I do not have to awaken my babies before the sun rises in order to get them dressed, fed and out the door. I do not have to worry that they are not getting a nap or down time in childcare. I also do not have to pick them up after a long day of work, only to take them home, feed and bathe them and put them to bed. I do not have to concern myself with being exhausted from work, only to come home and deal with family and household affairs. The hours of the day I am able to spend with my children teaching, nurturing and training them is uninterrupted by me being away at work. Consequently, I and my children get more down time, more sleep and less over stimulation. More rest and down time means healthier immune systems and healthier children. Even working part time can still have many of these challenges.
I have had very busy weeks as a stay at home mom. Yes, stay at home moms are busy people too. During those weeks we are more prone to eating out, going through the drive thru, buying frozen and packaged foods simply to get a bite to eat before rushing off to such and such. I know there are families who have both parents working and they do manage to make home made meals many days a week. But let’s be honest, this is not a reality in most cases and even those families don’t have an ideal diet. If I am not able to spend time shopping for and preparing nutritious snacks and meals that means the quality of our meals will be compromised, which in turn means the quality of our health will also be compromised. This again circles back to the susceptibility to illnesses.
When I started mentioning to colleagues that I was going to stay home after my baby was born, I got a bit of a mix in responses. One coworker was incredulous. “Why?” she said. “Your schedule is ideal for being a mom.” Others said, “well, I make it work…its not that bad.” Most others responded with “good for you!” and several said, “I wish I stay home with my kids too, but we just can’t make it work.” Strangers have told me and other friends who stay home that we are “so lucky” as though all it took was me turning in a notice letter and I could just skip home blowing bubbles and playing everyday with my baby among lilies and rainbows. It took sacrifice. We had to make cuts in certain areas and do with out the things we wanted. But we both had the understanding that it was more important to sacrifice our needs and wants for our children, rather than sacrifice our children. When we looked just for kicks at the idea of me working part time, as little as 1-2 shifts per week, it still was two full days away from my family, and away from my home. And in my case, that would be two 12-hours days away. The money I would make going back to work part time would go directly to: taxes, childcare and convenience foods, leaving us with no “extra” cash. Some mothers believe they cannot afford not to work, but when they price it out, they may not be making what they think they are.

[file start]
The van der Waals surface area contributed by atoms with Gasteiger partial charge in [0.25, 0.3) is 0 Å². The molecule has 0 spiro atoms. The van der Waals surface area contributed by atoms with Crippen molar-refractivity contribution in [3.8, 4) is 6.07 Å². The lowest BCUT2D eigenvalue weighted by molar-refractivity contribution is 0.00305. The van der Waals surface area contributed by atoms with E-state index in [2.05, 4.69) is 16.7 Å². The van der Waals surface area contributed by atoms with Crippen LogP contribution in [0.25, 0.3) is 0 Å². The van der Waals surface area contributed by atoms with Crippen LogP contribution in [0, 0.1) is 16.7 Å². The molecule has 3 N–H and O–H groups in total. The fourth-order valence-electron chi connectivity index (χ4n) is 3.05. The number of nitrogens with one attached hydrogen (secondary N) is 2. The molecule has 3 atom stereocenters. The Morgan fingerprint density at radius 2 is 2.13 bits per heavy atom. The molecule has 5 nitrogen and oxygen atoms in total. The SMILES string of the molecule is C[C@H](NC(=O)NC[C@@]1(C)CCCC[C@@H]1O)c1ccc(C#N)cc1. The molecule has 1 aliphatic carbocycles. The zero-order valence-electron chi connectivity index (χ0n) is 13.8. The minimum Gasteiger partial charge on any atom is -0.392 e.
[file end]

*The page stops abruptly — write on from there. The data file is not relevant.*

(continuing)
This certainly does not exhaust all the reasons why I or others might choose to stay home, but it addresses some key motivations. I know many will not agree with my reasons, but that is okay, you do not have to:).
Well-done, Deb! I can see why it took you a while to write this post! It is very thorough, and I see and agree with each of your points.ReplyDelete
Long live your dedication!